Booking.com

Sunday, August 28, 2011

Day 28: Rest Day in Munich

We woke up in the morning to a light drizzle that would wax and wane all day, leaving us glad that we had taken the day off. I ran downstairs to buy some senf (sweet mustard) as well as bread for the Weiss Wurst, made some, and then Phil and I went downtown to first get an umbrella and then chat with Alan about dinner arrangements. He seemed happy to meet with Googlers, so we set a time for 6:00pm and went back downtown to use the ATM, browse maps in the bookstore (Phil found an Austrian map to his liking, indicating that perhaps he might return to Austria some day for some more exploration), and then visited Google for lunch.
From Tour of the Alps 2011

After lunch, we bought more Weiss wurst and then headed back to the apartment where Phil slept and read while I watched movies on my Nexus One, which had become my only source of entertainment after my Kindle had died.

Dinner with Alan, Frank, and Daniel was great. Alan explained to us all the construction that was happening in front of the Google office in Munich near Marienplatz. The train line through downtown was the busiest in all of Europe, with a train passing through every 2 minutes, bottle-necking the entire system. The construction was intended to alleviate that by not just building multiple lines, but also enabling Munich's East train station to further allow more traffic. The result should be complete in about 5 years or so. Discussion also revolved around the politics of the train station. The big news, however, was that the French TGV system, which was famously unfriendly to bike carriage, would finally run a line from Lyons to Frankfurt. However, as a condition of being allowed to run on German tracks, the German train system had negotiated with the TGV to have a bike car! As a result, this will be the only TGV/long distance train run by the French system to allow bike carriage. This train will start running in 6 months, and you heard it here first.
From Tour of the Alps 2011

Dinner passed very quickly, and at the end when Alan heard about where we were planning to go, he suggested that we went to Schaffhausen, both for less riding in the rain, as well as to visit the biggest falls in Europe. He told us to show up at 9:00am the next day at the Deutsche Bahn counter where he'd look up the weather for us and provide us with suggested routes.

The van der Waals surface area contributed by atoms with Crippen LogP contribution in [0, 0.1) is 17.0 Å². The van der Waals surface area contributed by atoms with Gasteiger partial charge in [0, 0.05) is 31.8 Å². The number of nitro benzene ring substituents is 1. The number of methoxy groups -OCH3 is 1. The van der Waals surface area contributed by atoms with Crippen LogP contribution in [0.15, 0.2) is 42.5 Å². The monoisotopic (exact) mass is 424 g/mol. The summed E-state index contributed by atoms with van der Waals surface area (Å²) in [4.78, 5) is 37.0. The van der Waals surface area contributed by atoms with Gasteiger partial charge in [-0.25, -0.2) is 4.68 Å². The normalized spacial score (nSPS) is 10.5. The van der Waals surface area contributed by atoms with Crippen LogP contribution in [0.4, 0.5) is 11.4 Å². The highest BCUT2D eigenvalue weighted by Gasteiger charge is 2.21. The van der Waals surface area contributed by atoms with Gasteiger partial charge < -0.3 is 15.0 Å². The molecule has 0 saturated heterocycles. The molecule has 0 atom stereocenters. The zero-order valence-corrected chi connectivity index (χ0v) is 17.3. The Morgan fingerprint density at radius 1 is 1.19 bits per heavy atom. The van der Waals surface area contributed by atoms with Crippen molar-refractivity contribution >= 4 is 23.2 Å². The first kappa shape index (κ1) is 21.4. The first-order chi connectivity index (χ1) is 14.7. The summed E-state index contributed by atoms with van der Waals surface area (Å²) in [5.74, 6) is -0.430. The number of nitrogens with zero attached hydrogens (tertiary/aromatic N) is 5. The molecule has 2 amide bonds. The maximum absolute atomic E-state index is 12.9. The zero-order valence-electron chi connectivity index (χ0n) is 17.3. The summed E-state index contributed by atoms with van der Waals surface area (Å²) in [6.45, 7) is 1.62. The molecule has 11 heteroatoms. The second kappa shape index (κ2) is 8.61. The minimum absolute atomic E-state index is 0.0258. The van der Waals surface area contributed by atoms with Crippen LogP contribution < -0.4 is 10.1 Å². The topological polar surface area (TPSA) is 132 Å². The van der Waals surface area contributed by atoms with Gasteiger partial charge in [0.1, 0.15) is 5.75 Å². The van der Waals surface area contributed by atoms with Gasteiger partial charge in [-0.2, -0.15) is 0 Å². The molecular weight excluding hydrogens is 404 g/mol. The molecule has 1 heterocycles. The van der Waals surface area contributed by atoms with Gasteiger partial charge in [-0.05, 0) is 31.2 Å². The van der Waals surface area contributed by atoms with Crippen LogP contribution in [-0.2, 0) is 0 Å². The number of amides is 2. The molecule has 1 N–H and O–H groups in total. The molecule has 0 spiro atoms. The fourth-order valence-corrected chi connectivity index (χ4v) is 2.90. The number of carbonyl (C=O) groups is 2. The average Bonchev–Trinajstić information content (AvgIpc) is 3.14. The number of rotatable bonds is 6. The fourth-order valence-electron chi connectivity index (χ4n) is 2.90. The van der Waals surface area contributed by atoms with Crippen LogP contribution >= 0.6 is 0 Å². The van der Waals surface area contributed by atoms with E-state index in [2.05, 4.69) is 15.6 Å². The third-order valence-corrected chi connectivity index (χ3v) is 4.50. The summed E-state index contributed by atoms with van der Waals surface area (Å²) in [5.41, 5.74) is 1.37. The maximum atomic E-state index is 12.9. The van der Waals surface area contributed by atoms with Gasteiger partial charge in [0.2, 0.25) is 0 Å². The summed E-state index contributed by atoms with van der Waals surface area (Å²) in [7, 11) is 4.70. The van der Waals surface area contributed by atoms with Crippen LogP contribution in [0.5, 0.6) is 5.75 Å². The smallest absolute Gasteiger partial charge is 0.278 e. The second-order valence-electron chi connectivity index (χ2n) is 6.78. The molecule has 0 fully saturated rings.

We went back to the apartment, did laundry using the laundry machine and dryer (what a luxury), cleaned up the place, and went to sleep hoping for better weather the next day.

Previous
Next

4 comments:

Andreas Sikkema said...

Contrary to popular belief there are TGV trains where a (very limited) numbers of bikes can be carried. Most of these run on the more westerly lines. These are marked with a bicycle in the schedules, the SNCF website also has similar marking in the timetables.

As with all TGV travels, a reservation is mandatory and once you have a reservation for a bike on a specific train you're set, without it the conductors can be very unfriendly. At the head/tail of the train there's room for 4-6 bikes but this space can be quite full with normal, large, luggage.

If there's no official room for a bike in the train, there's always the possibility to dismantle your bike so it fits in the 120x90x60cm large luggage limits and cover it in plastic.

I have done both and have no qualms about taking the bike on the TGV. Note that there's a lot of people, including SNCF personnel, who don't know about the bike capable TGVs and can be quite vocal about the troubles they think you will have. I have never had any troubles with TGV conductors, if the train is already quite full having a reservation is your ticket to full support from them.

--
Andreas Sikkema

Piaw Na said...

In 2007 while trying to arrange travel from Paris to Hendaye, the TGV refused to take bikes. That might have changed, but nonetheless, dismantling the bike is extremely inconvenient. As a result, my rule for France is: bike in bike out. No dependence on the ability to get long distance trains. By contrast, both Germany and Switzerland offer bike cars and I've never had trouble getting bikes on and off either train system. You will never have to dismantle a bike to get onto a German or Swiss train, and the conductors will frequently help you. By contrast, even local trains in France sometimes require a Chinese fire drill as your conductor tells you to switch cars for no apparent reason.

Andreas Sikkema said...

The coverage for normal bike transport has slowly been upgraded since around 2008 or thereabouts. Last year I took the TGV with my bake (without talking apart) from Lille to Poitiers, the year before that from Dax to Lille.

After looking around on the SNCF pages here's a map of France showing TGV with normal" biketransport, although a reservation is required:
http://www.velo.sncf.com/img/carte_des_trains_de_jour.pdf

Looks like more or less the whole country is now supported. If you know French, http://www.velo.sncf.com is your friend.

--
Andreas

Piaw Na said...

You still can only make a bike reservation by phone. That makes it very difficult for North Americans wishing to make a reservation on the TGV. Until I receive a reliable report of any North Americans successfully negotiating a TGV transit with a fully assembled bicycle, I will continue to recommend that non-French speaking cyclists avoid the French train system.